- I was out learning how to GeoCache and selected "Setup Geocaches" and a feature called "Chirp" appeared. Assuming it was related to GeoCaching I explored the functionality. There is no mention of what "Chirp" is in the user manual. After much faffing around I gave up. Later when I got home I discovered Chirp is a Garmin sonar technology. It is illogical and confusing to have a menu option like this available for mug users with no explanation on the device or mention in the instruction book! Correction: I later discovered that Garmin also has a Chirp geocaching beacon.
One reviewer said that there are dozens of important features that are not covered by the manual.
The list of failings relating to the instruction book and online help could go on for quite a while; particularly in relation to the software that almost all users will use in conjunction with the device. The help information for BaseCamp is even worse. The user forum is also particularly poorly structured. Rant finished.
Some enterprising person has created an unofficial Garmin BaseCamp wiki in wikispaces. It is probably the best source of information that exists. Kudos to you whoever you are.
Finally, there is next to nil help information on the actual device itself. Seriously, how hard would it be to add a "help" option at the bottom of each menu option with a brief description of each function.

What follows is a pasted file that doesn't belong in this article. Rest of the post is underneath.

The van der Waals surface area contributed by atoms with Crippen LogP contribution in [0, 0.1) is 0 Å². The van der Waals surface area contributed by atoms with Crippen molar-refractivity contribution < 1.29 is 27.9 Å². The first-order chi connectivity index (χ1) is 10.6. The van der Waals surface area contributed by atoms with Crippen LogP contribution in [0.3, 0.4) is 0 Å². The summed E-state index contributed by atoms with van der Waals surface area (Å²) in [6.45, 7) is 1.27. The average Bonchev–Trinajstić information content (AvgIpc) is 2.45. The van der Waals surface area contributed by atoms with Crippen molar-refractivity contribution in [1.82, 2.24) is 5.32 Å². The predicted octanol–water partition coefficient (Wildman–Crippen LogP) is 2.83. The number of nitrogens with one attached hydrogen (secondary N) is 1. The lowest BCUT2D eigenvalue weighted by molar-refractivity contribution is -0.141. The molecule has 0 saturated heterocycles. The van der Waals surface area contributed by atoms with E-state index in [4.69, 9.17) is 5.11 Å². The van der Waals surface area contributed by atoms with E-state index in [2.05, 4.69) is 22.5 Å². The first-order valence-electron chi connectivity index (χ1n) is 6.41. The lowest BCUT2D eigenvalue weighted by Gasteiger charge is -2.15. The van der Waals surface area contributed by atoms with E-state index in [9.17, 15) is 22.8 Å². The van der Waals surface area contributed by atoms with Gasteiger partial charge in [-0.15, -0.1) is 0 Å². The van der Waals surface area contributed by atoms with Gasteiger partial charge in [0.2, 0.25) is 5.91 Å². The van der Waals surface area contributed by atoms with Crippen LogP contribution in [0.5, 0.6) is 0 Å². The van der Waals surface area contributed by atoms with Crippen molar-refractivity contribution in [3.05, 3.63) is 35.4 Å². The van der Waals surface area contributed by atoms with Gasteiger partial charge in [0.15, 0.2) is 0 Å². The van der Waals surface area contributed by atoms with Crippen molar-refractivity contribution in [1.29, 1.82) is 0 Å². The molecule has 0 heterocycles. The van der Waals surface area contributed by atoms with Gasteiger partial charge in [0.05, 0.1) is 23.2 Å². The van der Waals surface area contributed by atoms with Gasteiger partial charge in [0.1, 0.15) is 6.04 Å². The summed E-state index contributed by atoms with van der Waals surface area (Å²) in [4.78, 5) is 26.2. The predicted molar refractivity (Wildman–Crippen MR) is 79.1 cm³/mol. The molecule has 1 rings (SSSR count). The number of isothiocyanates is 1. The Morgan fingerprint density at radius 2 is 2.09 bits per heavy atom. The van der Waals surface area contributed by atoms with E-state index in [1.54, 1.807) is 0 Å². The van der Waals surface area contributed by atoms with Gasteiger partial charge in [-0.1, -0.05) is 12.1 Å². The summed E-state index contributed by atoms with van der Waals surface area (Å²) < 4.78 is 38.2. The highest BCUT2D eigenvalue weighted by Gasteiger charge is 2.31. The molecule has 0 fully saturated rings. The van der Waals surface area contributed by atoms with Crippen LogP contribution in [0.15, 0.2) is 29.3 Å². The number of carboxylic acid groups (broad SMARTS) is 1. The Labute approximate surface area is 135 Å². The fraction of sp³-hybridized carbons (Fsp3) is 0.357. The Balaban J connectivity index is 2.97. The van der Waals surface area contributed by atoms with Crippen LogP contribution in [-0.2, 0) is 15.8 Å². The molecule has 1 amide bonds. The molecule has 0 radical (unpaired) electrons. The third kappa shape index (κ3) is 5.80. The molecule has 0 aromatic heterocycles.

No GPS review would be complete without some consideration of the various map options. Garmin scores pretty well in the map department because they appear to design their units to accommodate paid, licensed, free and custom maps. This is a big bonus and puts them well in front of their competitors. Because the user community is so large, there are many options to obtain and download maps. But my unit only had a very basic map pre-installed for Australia. But Google and Apple maps will change this over time.
My new best friends at The Outdoor Gear Lab said that "If you want the best maps spend some time tinkering with the free data. If you want something low effort be prepared to shell out around $100 for maps from a manufacturer." Add another $100 to that for Australian dollars. The Garmin TOPO map costs almost $200 in Australia which is a crazy amount of money for a map that is not transferable to another device and is only 160 pixels wide. Seriously it works out at more than $1 per pixel (width).
Thankfully there are quite a lot of really good free options available. Some of the best that I have discovered so far for Australia are as follows:
- In Australia the Government (Geoscience Australia) have released the entire 1:250k mapping series for free for non-commercial purposes and some enterprising people (notably ShonkyMaps) have done the conversion to Garmin format and provide the download for free. The quality is superb. Contours at 50m intervals. Cliffs are shown and most roads. It is not routable if you are driving but for outdoor use it is superb.
- In NSW (where I live) the Government has released the 1:25k maps online for free on maps.six.nsw.gov.au with extensive conditions (including not storing and caching etc). This map data is not free on the Garmin so most users still need to buy a paper map. I have not seen the paid TOPO maps sold by Garmin but I can only assume that they would be similar in quality to the base data which is licensed mainly from the various state governments under similar conditions. The Garmin maps cost almost $200 in Australia which is absurd for a screen that measures 160 x 240 pixels. I am guessing that most users go for one of the free options.